David James Jenkins

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David James Jenkins (1824 - 26 February 1891) [1] was a Welsh shipowner and Liberal Party politician who sat in the House of Commons from 1874 to 1886.

Liberal Party (UK) political party of the United Kingdom, 1859–1988

The Liberal Party was one of the two major parties in the United Kingdom with the opposing Conservative Party in the 19th and early 20th centuries. The party arose from an alliance of Whigs and free trade-supporting Peelites and the reformist Radicals in the 1850s. By the end of the 19th century, it had formed four governments under William Gladstone. Despite being divided over the issue of Irish Home Rule, the party returned to government in 1905 and then won a landslide victory in the following year's general election.

House of Commons of the United Kingdom Lower house in the Parliament of the United Kingdom

The House of Commons, officially the Honourable the Commons of the United Kingdom of Great Britain and Northern Ireland in Parliament assembled, is the lower house of the Parliament of the United Kingdom. Like the upper house, the House of Lords, it meets in the Palace of Westminster. Owing to shortage of space, its office accommodation extends into Portcullis House.

Contents

Jenkins was the son of John Jenkins of Haverfordwest and his wife Mary Evans daughter of John Evans. He was educated at Teignmouth Grammar School. He served for several years in the merchant navy and in 1854 and 1855 commanded a troop ship in the Baltic. [2] In 1860, he founded the firm of Jenkins & Co in London which began owning ships in 1861 and sailed mainly to India and the Far East. [3]

He contested Harwich at the 1868 general election, without success. [4] At the 1874 general election Jenkins was elected as a Member of Parliament (MP) for Penryn and Falmouth. [5] He held the seat until the 1886 general election, [1] when he was defeated by the Conservative Party candidate William Cavendish-Bentinck. [6]

Harwich (UK Parliament constituency) Parliamentary constituency in the United Kingdom, 1868-2010

Harwich was a parliamentary constituency represented in the House of Commons of the Parliament of the United Kingdom. Until its abolition for the 2010 general election it elected one Member of Parliament (MP) by the first past the post system of election.

1868 United Kingdom general election UK general election

The 1868 United Kingdom general election was the first after passage of the Reform Act 1867, which enfranchised many male householders, thus greatly increasing the number of men who could vote in elections in the United Kingdom. It was the first election held in the United Kingdom in which more than a million votes were cast; nearly triple the number of votes were cast compared to the previous election of 1865.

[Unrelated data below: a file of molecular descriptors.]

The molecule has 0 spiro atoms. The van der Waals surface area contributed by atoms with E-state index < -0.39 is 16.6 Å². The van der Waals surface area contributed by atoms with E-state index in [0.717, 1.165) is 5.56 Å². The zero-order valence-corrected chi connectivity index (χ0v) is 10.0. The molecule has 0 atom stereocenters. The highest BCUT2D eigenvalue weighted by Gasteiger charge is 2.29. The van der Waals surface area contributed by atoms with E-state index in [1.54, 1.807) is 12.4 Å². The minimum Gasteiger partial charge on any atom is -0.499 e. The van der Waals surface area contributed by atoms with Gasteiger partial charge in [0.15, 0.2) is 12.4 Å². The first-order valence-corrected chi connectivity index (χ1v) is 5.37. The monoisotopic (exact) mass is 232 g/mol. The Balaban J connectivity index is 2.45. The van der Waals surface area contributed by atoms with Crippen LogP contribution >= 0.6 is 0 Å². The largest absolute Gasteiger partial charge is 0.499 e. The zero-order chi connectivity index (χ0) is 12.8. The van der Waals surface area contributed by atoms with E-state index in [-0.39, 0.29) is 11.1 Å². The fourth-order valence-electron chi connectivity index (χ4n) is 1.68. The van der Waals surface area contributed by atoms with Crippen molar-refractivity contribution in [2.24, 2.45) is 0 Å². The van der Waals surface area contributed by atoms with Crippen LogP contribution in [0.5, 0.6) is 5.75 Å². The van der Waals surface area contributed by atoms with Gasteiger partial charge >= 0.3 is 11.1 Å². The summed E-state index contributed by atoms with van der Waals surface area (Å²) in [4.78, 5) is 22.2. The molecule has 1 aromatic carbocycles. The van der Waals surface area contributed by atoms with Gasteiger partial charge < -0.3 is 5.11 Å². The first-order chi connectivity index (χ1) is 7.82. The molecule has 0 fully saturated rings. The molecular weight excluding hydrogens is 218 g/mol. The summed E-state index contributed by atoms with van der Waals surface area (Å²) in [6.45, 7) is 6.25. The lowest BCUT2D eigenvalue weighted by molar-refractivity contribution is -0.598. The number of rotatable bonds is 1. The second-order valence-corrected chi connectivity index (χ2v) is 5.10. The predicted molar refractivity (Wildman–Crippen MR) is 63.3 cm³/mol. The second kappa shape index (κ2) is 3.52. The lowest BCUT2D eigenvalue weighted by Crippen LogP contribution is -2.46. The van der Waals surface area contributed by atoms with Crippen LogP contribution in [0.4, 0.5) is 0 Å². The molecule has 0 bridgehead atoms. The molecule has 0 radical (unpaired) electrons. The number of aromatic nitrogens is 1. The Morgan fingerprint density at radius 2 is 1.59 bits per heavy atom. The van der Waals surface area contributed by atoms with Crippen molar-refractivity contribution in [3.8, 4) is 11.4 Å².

1874 United Kingdom general election

The 1874 United Kingdom general election saw the incumbent Liberals, led by William Ewart Gladstone, lose decisively, even though it won a majority of the votes cast. Benjamin Disraeli's Conservatives won the majority of seats in the House of Commons, largely because they won a number of uncontested seats. It was the first Conservative victory in a general election since 1841. Gladstone's decision to call an election surprised his colleagues, for they were aware of large sectors of discontent in their coalition. For example, the nonconformists were upset with education policies; many working-class people disliked the new trade union laws and the restrictions on drinking. The Conservatives were making gains in the middle-class, Gladstone wanted to abolish the income tax, but failed to carry his own cabinet. The result was a disaster for the Liberals, who went from 387 MPs to only 242. Conservatives jumped from 271 to 350. For the first time the Irish Nationalists gained seats, returning 60. Gladstone himself noted: "We have been swept away in a torrent of gin and beer".

Jenkins died at the age of 66.

Family

Jenkins married firstly Bessie Howe, daughter of Rev. John Howe of Cork, in 1851 and secondly Alice Nash of Malvern Wells in 1877. [2]

His nephew Edward Jenkins was a barrister, novelist and MP for Dundee. [7]

Edward Jenkins (MP) British politician

John Edward Jenkins, known as Edward Jenkins or J. Edward Jenkins, was a barrister, author and Liberal Party politician in the United Kingdom. He was best known as an author of satirical novels, and also served as the Agent-General of Canada, encouraging emigration to the new Dominion. He contested several parliamentary elections, but won only one, and sat in the House of Commons from 1874 to 1880.

Dundee was a constituency of the House of Commons of the Parliament of the United Kingdom from 1832 to 1950, when it was split into Dundee East and Dundee West.

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References

  1. 1 2 Leigh Rayment's Historical List of MPs – Constituencies beginning with "P" (part 1)
  2. 1 2 Mair, Robert Henry (1881). Debrett's Illustrated House of Commons and the Judicial Bench 1881. London: Dean & Son. p. 124.
  3. "Shire Line". Archived from the original on 26 May 2010. Retrieved 5 September 2010.
  4. Craig, F. W. S. (1989) [1977]. British parliamentary election results 1832–1885 (2nd ed.). Chichester: Parliamentary Research Services. p. 145. ISBN   0-900178-26-4.
  5. Craig, Election results 1832–1885, page 236
  6. Craig, F. W. S. (1989) [1974]. British parliamentary election results 1885–1918 (2nd ed.). Chichester: Parliamentary Research Services. p. 167. ISBN   0-900178-27-2.
  7. "New Members". The Times . London. 26 February 1874. p. 6, col A.
Parliament of the United Kingdom
Preceded by
Sir Robert Nicholas Fowler
Edward Eastwick
Member of Parliament for Penryn and Falmouth
18741886
With: Henry Thomas Cole 1874–80
Reginald Brett 1880–85
Succeeded by
William Cavendish-Bentinck